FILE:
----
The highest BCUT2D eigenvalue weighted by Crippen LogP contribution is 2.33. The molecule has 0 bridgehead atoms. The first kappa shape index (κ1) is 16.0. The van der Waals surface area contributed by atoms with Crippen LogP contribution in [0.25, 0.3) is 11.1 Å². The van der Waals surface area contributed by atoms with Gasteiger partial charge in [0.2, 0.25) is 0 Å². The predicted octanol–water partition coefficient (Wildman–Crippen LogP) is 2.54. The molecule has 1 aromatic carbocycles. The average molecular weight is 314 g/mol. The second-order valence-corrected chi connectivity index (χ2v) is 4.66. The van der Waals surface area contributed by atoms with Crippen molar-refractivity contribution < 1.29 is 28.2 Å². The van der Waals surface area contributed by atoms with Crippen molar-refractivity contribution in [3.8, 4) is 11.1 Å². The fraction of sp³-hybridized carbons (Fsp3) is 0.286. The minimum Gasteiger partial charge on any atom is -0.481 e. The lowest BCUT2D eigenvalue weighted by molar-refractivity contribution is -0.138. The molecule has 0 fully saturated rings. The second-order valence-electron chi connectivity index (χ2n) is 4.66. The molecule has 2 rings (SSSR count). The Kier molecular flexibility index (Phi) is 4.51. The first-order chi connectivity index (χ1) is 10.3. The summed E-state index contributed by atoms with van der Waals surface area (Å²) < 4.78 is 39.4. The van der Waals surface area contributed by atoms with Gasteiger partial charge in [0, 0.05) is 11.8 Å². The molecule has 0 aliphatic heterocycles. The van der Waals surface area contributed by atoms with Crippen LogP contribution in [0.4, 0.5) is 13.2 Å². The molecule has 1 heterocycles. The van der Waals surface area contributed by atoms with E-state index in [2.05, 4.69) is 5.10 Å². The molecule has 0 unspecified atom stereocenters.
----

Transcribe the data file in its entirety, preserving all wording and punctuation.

The highest BCUT2D eigenvalue weighted by Crippen LogP contribution is 2.33. The molecule has 0 bridgehead atoms. The first kappa shape index (κ1) is 16.0. The van der Waals surface area contributed by atoms with Crippen LogP contribution in [0.25, 0.3) is 11.1 Å². The van der Waals surface area contributed by atoms with Gasteiger partial charge in [0.2, 0.25) is 0 Å². The predicted octanol–water partition coefficient (Wildman–Crippen LogP) is 2.54. The molecule has 1 aromatic carbocycles. The average molecular weight is 314 g/mol. The second-order valence-corrected chi connectivity index (χ2v) is 4.66. The van der Waals surface area contributed by atoms with Crippen molar-refractivity contribution < 1.29 is 28.2 Å². The van der Waals surface area contributed by atoms with Crippen molar-refractivity contribution in [3.8, 4) is 11.1 Å². The fraction of sp³-hybridized carbons (Fsp3) is 0.286. The minimum Gasteiger partial charge on any atom is -0.481 e. The lowest BCUT2D eigenvalue weighted by molar-refractivity contribution is -0.138. The molecule has 0 fully saturated rings. The second-order valence-electron chi connectivity index (χ2n) is 4.66. The molecule has 2 rings (SSSR count). The Kier molecular flexibility index (Phi) is 4.51. The first-order chi connectivity index (χ1) is 10.3. The summed E-state index contributed by atoms with van der Waals surface area (Å²) < 4.78 is 39.4. The van der Waals surface area contributed by atoms with Gasteiger partial charge in [0, 0.05) is 11.8 Å². The molecule has 0 aliphatic heterocycles. The van der Waals surface area contributed by atoms with Crippen LogP contribution in [0.4, 0.5) is 13.2 Å². The molecule has 1 heterocycles. The van der Waals surface area contributed by atoms with E-state index in [2.05, 4.69) is 5.10 Å². The molecule has 0 unspecified atom stereocenters.